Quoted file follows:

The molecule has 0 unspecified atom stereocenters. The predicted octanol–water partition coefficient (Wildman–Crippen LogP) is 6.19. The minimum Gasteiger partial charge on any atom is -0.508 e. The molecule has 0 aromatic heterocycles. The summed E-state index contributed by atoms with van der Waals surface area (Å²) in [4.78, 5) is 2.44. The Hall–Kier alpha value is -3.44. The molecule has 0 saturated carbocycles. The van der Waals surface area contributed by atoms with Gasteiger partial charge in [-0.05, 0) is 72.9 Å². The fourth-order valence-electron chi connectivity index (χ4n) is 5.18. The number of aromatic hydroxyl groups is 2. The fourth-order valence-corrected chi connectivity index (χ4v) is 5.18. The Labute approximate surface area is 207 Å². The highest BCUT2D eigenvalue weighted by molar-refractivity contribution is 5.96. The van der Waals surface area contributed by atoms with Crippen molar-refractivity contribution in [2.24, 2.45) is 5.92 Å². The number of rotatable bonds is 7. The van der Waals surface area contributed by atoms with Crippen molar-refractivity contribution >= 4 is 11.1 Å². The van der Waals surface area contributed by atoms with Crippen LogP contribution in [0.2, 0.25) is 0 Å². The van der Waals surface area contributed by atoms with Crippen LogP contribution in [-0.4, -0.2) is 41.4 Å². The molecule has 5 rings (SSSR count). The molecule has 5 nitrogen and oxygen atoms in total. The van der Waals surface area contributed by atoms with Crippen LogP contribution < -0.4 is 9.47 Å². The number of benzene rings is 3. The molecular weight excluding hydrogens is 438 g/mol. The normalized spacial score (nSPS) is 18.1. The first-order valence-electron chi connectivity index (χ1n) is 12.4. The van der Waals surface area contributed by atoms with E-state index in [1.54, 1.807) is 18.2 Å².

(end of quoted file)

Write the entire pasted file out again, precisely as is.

The molecule has 0 unspecified atom stereocenters. The predicted octanol–water partition coefficient (Wildman–Crippen LogP) is 6.19. The minimum Gasteiger partial charge on any atom is -0.508 e. The molecule has 0 aromatic heterocycles. The summed E-state index contributed by atoms with van der Waals surface area (Å²) in [4.78, 5) is 2.44. The Hall–Kier alpha value is -3.44. The molecule has 0 saturated carbocycles. The van der Waals surface area contributed by atoms with Gasteiger partial charge in [-0.05, 0) is 72.9 Å². The fourth-order valence-electron chi connectivity index (χ4n) is 5.18. The number of aromatic hydroxyl groups is 2. The fourth-order valence-corrected chi connectivity index (χ4v) is 5.18. The Labute approximate surface area is 207 Å². The highest BCUT2D eigenvalue weighted by molar-refractivity contribution is 5.96. The van der Waals surface area contributed by atoms with Crippen molar-refractivity contribution in [2.24, 2.45) is 5.92 Å². The number of rotatable bonds is 7. The van der Waals surface area contributed by atoms with Crippen molar-refractivity contribution >= 4 is 11.1 Å². The van der Waals surface area contributed by atoms with Crippen LogP contribution in [0.2, 0.25) is 0 Å². The van der Waals surface area contributed by atoms with Crippen LogP contribution in [-0.4, -0.2) is 41.4 Å². The molecule has 5 rings (SSSR count). The molecule has 5 nitrogen and oxygen atoms in total. The van der Waals surface area contributed by atoms with Crippen LogP contribution < -0.4 is 9.47 Å². The number of benzene rings is 3. The molecular weight excluding hydrogens is 438 g/mol. The normalized spacial score (nSPS) is 18.1. The first-order valence-electron chi connectivity index (χ1n) is 12.4. The van der Waals surface area contributed by atoms with E-state index in [1.54, 1.807) is 18.2 Å².